Spatial and temporal variations in the sea surface pCO2 and air-sea CO2 flux in the equatorial Pacific: model sensitivity to gas exchange and biological formulations

Other literature type English OPEN
Wang, X. J. (2010)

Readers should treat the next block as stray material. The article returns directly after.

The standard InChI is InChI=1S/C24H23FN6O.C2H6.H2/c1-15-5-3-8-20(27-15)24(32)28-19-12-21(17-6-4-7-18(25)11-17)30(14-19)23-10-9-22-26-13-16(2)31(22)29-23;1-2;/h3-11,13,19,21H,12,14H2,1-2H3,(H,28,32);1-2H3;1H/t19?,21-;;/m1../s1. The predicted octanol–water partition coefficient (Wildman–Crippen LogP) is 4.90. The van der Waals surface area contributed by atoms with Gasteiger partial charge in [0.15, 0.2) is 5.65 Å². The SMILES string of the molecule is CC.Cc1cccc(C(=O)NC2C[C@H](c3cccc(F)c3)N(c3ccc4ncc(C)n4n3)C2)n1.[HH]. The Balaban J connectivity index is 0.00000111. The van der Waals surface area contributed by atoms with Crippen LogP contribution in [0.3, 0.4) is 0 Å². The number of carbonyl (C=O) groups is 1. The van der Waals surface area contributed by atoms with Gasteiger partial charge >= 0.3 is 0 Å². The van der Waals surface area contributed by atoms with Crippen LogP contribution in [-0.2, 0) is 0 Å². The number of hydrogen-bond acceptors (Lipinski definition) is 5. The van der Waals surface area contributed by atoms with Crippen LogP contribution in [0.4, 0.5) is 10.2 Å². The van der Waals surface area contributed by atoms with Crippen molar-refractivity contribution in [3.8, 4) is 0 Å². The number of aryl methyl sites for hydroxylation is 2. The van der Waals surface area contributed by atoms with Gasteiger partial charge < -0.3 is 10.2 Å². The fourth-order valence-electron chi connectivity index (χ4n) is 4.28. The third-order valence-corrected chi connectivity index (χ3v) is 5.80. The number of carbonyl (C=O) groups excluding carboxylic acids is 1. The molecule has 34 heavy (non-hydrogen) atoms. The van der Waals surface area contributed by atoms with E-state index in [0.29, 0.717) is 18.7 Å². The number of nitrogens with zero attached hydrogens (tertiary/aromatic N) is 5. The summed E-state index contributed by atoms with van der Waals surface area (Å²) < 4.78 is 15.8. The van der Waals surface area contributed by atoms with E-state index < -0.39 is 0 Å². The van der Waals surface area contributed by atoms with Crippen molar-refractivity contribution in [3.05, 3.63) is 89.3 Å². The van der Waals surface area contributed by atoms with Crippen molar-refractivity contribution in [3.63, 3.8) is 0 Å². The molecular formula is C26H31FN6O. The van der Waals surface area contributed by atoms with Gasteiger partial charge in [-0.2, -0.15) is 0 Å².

The equatorial Pacific Ocean is responsible for the interannual variability of the global ocean-atmosphere CO<sub>2</sub> fluxes. However, most ocean carbon models significantly underestimate the interannual variability of the regional ocean-atmosphere CO<sub>2</sub> fluxes. A basin-scale ocean circulation-biogeochemistry model is employed to investigate the uncertainties associated with the choice of gas exchange formulation, and to assess the implications of the choice of ecosystem model. Using four different, quadratic and cubic relationships of the gas transfer velocity with wind speed yields small differences in the integrated sea-to-air CO<sub>2</sub> flux (0.32 to 0.42 Pg C yr<sup>−1</sup>), but large differences in the averaged &Delta; <i>p</i>CO<sub>2</sub> (44 to 73 &mu;atm) for the area of 150° E–90° W, 10° N–10° S. While the choice of gas exchange formulation primarily influences the magnitudes, the choice of ecosystem model has a broader influence on the spatial and temporal variations in modeled carbon fields in the equatorial Pacific Ocean. Particularly, employing an ecosystem model without a dissolved organic pool overestimates the interannual variability in net community production, leading to under-estimated interannual variability of the basin-scale sea-to-air CO<sub>2</sub> flux.
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